The USMCA, international trade and your digital rights
After months of negotiations and significant political tension, the United States, Canada and Mexico announced a new trade agreement earlier this week. The “new NAFTA” will be known as the United States-Mexico-Canada Agreement, or the USMCA. In addition to other changes, the new deal includes a chapter on digital trade.
While the USMCA will primarily impact North American residents, there are a number of changes that could have greater implications for the broader digital community. The deal also highlights key negotiating priorities for member countries, which may be reflected in future global trade agreements.
Notable elements of the USMCA
Restriction of data localization provisions
From a privacy perspective, this change is important. The USMCA limits the extent to which governments can require companies to keep data locally, within a specific jurisdiction. Some jurisdictions have used data localization requirements to ensure that sensitive or personal information, including patient data, remains stored within their jurisdiction and subject to their own privacy laws. Notably, if the EU data protection model requires restrictions on data transfers and the USMCA prohibits these restrictions, countries could find themselves caught between conflicting sets of rules.
Protection for internet platforms from liability for third-party content
The USMA includes “safe harbor” provisions that protect businesses from liability for failing to take down third-party content shared to their platform. While US laws include safe harbor protections, they have been absent in Canadian legislation. Coupled with the preservation of the Canadian “notice-and-notice” system, which is seen to shift mandatory content removal to the decision of the courts, this change is viewed as an overall victory for free speech online.
Extensions of copyright protections
In Canada, the USMCA will extend copyright from 50 years beyond the life of the author to 70 years beyond the life of the author. Where a copyright term is not based on the life of a person, the protection extends to a minimum of 75 years after the first authorized publication. Although this US-led shift will primarily impact the citizens of Canada and Mexico, it will restrict the works moving into the broader public domain. It also indicates that copyright may be a core priority for the US when negotiating other global trade agreements.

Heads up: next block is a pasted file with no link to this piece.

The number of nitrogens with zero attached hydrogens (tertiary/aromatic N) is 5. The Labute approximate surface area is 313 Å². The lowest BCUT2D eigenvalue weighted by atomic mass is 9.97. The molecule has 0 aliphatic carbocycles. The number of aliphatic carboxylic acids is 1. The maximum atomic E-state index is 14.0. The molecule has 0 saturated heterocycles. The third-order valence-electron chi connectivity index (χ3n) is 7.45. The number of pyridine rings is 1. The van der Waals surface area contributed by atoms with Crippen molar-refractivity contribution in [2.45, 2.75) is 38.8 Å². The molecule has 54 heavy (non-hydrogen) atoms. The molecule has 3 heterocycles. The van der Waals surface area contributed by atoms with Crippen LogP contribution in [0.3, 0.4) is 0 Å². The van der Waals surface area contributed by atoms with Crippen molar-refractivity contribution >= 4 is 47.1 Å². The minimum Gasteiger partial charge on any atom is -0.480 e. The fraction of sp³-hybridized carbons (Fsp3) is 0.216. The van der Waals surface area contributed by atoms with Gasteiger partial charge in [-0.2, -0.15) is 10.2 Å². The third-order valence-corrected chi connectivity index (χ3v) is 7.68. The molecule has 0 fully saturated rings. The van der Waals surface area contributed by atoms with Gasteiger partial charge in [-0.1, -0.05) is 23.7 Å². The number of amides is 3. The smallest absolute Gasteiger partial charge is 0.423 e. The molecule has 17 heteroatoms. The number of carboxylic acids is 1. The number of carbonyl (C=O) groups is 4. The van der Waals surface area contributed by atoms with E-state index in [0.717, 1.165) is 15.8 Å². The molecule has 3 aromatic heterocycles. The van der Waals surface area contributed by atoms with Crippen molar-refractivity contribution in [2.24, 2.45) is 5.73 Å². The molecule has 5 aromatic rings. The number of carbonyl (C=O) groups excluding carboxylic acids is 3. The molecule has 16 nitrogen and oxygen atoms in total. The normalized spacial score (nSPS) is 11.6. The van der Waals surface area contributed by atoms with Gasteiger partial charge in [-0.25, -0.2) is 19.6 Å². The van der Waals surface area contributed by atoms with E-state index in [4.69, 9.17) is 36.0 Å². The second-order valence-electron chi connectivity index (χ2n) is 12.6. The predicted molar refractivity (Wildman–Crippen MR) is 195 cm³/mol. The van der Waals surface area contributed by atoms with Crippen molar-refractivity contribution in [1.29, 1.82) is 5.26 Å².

Digital trade protections, including restrictions on imposing duties for digital services & products
The USMCA contains a number of positive provisions that recognize the realities of e-commerce and take steps to ensure that member countries limit barriers to digital trade. These protections include preventing countries from imposing duties on digital services & products, and removing requirements that companies have physical presences in locations where they would like to conduct e-commerce.
Investors can no longer sue governments through NAFTA’s Chapter 11 provisions
NAFTA contained a controversial provision that allowed investors to sue member countries before a private international tribunal if they implemented legislation or policies that could negatively impact corporate profits. This has previously been used by investors to sue when their profits were impacted by a country’s environmental or health & safety protections. From a digital perspective, there was some concern that chapter 11 could also be used to challenge net neutrality and privacy protections, especially as the US has moved away from net neutrality in particular. In this respect, the loss of chapter 11 is seen a significant win.
Protecting digital rights in international trade
While the USMCA includes some wins for digital rights and free speech, the risks shouldn’t be overlooked. In particular, the restrictions on data localization policies may pose a significant risk to citizen privacy rights and their ability to control their data and personal information. Trade agreements like the USMCA also limit the ability of member countries to make their own policies and strategies for the emerging digital world. For privacy-conscious digital citizens, international trade remains an important area for awareness and advocacy.